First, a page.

The same is true of the images captured by more earthbound photographers. While they’re using the same equipment you can buy for yourself, you won’t be able to see the same stunning colors and detail you can see in those images.

Those amazing images are the result of painstaking work by the astronomers and scientists responsible for producing them. Depending on the photo, it could have taken many hours to capture the scene, plus many more hours to process the raw result to bring out the color and the detail.

The reason your eyes can’t see those colors and details is that they’re not sensitive enough to detect them. However, while many galaxies will typically appear gray, you can still expect to see some color here and there.

For starters, you’ll certainly notice some color in the planets and in many of the stars (both single and multiple). Open star clusters are often young, so their stars are usually blue-white, but you occasionally come across an orange oddball. The individual stars of globular clusters can also appear blue-white or a faint yellow-gold.

Nebulae - both regular diffuse nebulae and planetary nebulae - will often appear gray at first glance, but if you take your time and allow your eyes to take in the view, faint greens and blues can be seen.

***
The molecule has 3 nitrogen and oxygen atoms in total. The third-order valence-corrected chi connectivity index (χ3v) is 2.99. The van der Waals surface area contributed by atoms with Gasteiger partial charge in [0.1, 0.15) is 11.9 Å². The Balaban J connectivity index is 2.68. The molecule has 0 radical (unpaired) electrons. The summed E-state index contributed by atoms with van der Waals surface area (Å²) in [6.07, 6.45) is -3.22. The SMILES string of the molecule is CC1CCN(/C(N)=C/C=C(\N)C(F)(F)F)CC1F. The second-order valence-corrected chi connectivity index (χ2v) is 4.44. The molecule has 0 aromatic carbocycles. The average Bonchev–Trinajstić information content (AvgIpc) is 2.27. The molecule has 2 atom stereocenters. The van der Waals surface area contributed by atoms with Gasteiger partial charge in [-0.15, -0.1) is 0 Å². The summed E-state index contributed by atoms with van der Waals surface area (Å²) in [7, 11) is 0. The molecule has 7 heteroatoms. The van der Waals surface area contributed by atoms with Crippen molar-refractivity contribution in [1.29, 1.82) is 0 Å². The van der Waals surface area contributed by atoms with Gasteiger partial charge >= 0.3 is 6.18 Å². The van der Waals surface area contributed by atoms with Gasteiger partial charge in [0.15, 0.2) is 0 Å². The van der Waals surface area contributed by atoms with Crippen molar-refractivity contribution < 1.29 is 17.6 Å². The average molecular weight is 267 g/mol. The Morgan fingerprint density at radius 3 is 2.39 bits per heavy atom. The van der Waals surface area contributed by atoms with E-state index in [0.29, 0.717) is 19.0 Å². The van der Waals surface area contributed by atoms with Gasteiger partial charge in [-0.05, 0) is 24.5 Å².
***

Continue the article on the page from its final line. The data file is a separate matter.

While you won’t see color in everything, that doesn’t mean these sights are bland and uninteresting. Bear in mind these objects lie at distances that are almost impossible to imagine and that it’s taken their light hundreds, thousands, or even millions of years to reach your eyes.

You could be looking at the birthplace of stars, hundreds of stars clustered together, two massive stars orbiting one another, a star in the last stages of its life, or - in the case of a galaxy - hundreds of billions of stars and potentially trillions of unseen worlds.

What other hobby can do that?

Learn More

Interested in learning more about telescopes and astronomy? Not sure where to begin? Check out our Astronomy Hub to learn more!

This Article was Last Updated on 08/15/2023